IT WORKED. According to station statistics, there were 34 robberies in the summer of 2006, a decrease of 28 percent from the summer of 2005. In addition to the shift changes, Mount Vernon’s officers put up posters in English and Spanish giving tips on how to avoid being robbed, including being aware of surroundings, paying attention to one’s instincts, not carrying large amounts of cash, remaining sober and not sacrificing “safety for convenience.”
Patrol, plainclothes and bike patrol units all tried to make themselves as visible as possible. Kline authorized over-time for bike-trained officers to patrol when the regular bike unit was off, and worked to get K-9 units in the neighborhoods as much as possible. “We were pretty aggressive about it,” said Officer Greg Kotteman, who works with communities and neighborhood watch groups.
Ed Testerman, the manager of the Pinewood Lawns subdivision off Sacramento Drive, a place where robberies were clustered in 2005, said he has noticed a decline in robberies since he arrived in March 2005. “Over the last year it’s definitely decreased.” He said he has seen more patrol cars in the area. “The police presence is a lot greater than what it was.”
Gloria Derobertis, who lives in Bedford Terrace off Sacramento Drive, said after a recent community meeting at the station that she has seen more officers as well. “I saw the police officers in our complex quite a few times talking to people.” She said auto thefts, drug dealing and early morning robberies are too frequent in her neighborhood and “trying to get that under control is not easy.”
“I realize with the number of police officers we have they’re doing the best they can,” she added.
Cristina Schoendorf, the director of Progreso Hispano, a non-profit on Route 1 that provides English classes and legal aid to immigrants, said her clients have expressed fears about being robbed, particularly at bus stops on the way home from work.
She said Kline visits Progreso’s classrooms every three months to talk about safety and encourage people to trust the police. He also made public service announcements on El Sol, 99.7 FM, an Hispanic radio station. “He really goes for inclusiveness and does outreach,” she said. Two weeks ago, Progreso Hispano honored Kline at its annual banquet, presenting him with a plaque that read, “With appreciation and gratitude for your kind and compassionate services to the immigrant population of the Route 1 Corridor.”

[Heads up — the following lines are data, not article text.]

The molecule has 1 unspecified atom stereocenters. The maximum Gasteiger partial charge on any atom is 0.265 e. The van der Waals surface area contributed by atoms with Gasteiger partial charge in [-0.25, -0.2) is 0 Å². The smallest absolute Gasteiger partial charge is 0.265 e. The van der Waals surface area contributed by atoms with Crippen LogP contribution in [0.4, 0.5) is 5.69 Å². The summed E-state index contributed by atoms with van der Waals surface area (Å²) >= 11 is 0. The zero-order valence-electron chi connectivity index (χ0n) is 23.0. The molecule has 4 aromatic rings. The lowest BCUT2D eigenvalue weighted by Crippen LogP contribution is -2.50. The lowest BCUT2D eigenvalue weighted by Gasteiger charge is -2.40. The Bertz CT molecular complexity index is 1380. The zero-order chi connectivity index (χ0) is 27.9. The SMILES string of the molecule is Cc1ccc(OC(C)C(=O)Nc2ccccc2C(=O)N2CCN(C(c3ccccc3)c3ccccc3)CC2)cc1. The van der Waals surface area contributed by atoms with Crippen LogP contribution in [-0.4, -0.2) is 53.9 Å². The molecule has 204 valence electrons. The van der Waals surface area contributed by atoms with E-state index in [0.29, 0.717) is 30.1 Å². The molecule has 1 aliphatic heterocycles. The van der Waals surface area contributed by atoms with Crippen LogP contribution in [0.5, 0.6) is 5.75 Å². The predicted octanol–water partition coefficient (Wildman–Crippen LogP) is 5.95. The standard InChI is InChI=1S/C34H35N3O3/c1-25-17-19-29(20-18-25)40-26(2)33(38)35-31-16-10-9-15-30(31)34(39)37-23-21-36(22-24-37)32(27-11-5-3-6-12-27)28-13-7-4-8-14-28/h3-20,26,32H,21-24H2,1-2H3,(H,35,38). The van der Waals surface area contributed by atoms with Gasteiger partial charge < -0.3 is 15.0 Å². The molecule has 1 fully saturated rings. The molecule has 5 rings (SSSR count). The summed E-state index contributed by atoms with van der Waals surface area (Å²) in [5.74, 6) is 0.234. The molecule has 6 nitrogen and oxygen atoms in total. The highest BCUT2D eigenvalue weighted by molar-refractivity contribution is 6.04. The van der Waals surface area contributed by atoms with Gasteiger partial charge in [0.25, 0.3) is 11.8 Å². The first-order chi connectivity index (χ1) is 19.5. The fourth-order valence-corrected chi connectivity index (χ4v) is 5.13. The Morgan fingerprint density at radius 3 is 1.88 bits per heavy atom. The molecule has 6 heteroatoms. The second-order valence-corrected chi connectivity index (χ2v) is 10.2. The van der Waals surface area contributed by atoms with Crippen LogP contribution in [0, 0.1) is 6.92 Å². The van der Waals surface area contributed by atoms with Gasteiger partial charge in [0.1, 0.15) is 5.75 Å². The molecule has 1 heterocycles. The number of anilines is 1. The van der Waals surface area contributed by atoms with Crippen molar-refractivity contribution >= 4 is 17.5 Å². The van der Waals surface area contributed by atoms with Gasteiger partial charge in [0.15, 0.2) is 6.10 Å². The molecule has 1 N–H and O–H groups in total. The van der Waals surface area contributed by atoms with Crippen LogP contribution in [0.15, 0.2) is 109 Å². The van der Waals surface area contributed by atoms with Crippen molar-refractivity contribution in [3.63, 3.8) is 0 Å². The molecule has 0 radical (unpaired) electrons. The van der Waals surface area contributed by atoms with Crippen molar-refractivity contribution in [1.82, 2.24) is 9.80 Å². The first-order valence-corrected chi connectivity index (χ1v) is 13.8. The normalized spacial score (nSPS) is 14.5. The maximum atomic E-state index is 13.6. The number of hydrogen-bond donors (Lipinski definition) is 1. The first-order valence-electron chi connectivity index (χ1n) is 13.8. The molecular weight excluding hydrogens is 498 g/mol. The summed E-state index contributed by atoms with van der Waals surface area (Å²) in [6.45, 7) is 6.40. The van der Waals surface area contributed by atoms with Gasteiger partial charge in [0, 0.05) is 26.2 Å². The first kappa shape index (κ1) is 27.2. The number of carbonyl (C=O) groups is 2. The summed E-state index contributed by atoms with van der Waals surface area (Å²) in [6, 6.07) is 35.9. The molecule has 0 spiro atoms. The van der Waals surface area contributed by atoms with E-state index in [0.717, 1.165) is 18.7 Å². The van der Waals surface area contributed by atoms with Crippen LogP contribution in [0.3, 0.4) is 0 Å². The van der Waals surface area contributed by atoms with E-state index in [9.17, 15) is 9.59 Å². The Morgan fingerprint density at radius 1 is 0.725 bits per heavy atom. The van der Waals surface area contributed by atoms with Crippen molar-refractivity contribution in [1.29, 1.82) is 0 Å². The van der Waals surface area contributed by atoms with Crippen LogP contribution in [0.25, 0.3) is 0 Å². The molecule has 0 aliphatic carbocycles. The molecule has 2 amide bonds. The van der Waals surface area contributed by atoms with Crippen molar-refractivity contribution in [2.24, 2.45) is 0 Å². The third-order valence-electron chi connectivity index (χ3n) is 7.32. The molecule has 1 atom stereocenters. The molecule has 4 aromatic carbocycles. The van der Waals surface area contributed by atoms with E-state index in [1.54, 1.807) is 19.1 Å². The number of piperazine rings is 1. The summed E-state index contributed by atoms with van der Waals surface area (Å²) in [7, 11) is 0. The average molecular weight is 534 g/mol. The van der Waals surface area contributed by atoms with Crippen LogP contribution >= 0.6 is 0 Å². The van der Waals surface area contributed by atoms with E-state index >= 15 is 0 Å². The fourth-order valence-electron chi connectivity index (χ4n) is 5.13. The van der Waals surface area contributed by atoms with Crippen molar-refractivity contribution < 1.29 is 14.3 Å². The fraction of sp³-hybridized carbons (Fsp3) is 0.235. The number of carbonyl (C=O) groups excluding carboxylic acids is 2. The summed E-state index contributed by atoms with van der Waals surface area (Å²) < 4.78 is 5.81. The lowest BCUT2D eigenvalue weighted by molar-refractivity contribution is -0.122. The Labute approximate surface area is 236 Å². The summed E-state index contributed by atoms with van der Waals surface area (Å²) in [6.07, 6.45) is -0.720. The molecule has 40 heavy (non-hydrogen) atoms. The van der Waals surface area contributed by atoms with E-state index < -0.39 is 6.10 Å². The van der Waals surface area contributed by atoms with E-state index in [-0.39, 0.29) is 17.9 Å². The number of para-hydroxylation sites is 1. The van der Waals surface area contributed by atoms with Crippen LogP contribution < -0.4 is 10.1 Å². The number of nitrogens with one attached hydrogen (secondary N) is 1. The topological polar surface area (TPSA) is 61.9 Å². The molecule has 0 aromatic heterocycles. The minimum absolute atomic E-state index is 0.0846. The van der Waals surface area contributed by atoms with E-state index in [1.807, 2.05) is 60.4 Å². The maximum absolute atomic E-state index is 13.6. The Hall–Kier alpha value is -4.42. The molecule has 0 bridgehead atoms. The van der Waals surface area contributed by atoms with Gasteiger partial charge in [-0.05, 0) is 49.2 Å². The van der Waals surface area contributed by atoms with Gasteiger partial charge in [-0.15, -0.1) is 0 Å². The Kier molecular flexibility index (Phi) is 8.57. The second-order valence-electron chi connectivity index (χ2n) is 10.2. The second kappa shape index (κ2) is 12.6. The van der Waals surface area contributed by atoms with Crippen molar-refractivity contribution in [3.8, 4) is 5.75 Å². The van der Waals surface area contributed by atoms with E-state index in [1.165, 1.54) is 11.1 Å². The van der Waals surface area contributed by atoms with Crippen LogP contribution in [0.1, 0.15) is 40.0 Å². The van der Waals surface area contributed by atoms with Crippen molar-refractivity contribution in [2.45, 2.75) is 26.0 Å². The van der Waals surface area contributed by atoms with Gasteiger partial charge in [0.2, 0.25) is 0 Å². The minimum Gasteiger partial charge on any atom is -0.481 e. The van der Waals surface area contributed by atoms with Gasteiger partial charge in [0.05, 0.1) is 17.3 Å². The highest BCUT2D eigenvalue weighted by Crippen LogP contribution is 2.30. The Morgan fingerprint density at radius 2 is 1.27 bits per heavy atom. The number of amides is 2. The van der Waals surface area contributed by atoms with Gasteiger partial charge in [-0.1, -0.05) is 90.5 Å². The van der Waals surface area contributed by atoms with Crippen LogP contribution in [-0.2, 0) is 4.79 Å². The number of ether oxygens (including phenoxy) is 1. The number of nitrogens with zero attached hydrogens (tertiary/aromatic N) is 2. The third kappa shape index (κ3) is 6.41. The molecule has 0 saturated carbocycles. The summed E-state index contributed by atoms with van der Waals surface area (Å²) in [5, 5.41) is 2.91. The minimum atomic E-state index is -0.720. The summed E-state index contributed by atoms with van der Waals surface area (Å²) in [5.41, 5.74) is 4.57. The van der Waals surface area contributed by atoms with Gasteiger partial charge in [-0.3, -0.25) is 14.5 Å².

THOUGH ROBBERIES dropped precipitously in Mount Vernon compared to the previous summer, Fairfax Police Department statistics show that burglaries rose 42 percent in the same time period, while dropping 24 percent in the rest of the county. However sex crimes dropped 27 percent in the same time period and destruction and larceny each dropped 18 percent from levels the previous summer. But Mount Vernon’s drop in robberies in the summer of 2006 from the summer of 2005 is made more dramatic by a corresponding 20 percent rise in robberies in the county as a whole.
Through Neville in the public information office, the major in charge of the station at the department level declined to comment on the Mount Vernon shift changes. Neville said department command staff had ordered each station to adjust staffing in response to higher calls for service at certain times, with the goal of reducing response times, allowing officers to respond in pairs, and increase visibility in the community. She said each station adapted this directive to suit its situation. “Every other station took measures to address the calls they receive in the summer.” But she could not say whether they had adopted staffing changes similar to those at Mount Vernon Station.
“[Kline] is a very aggressive captain,” said Neville. “He gets something in his head and he wants to fix it.”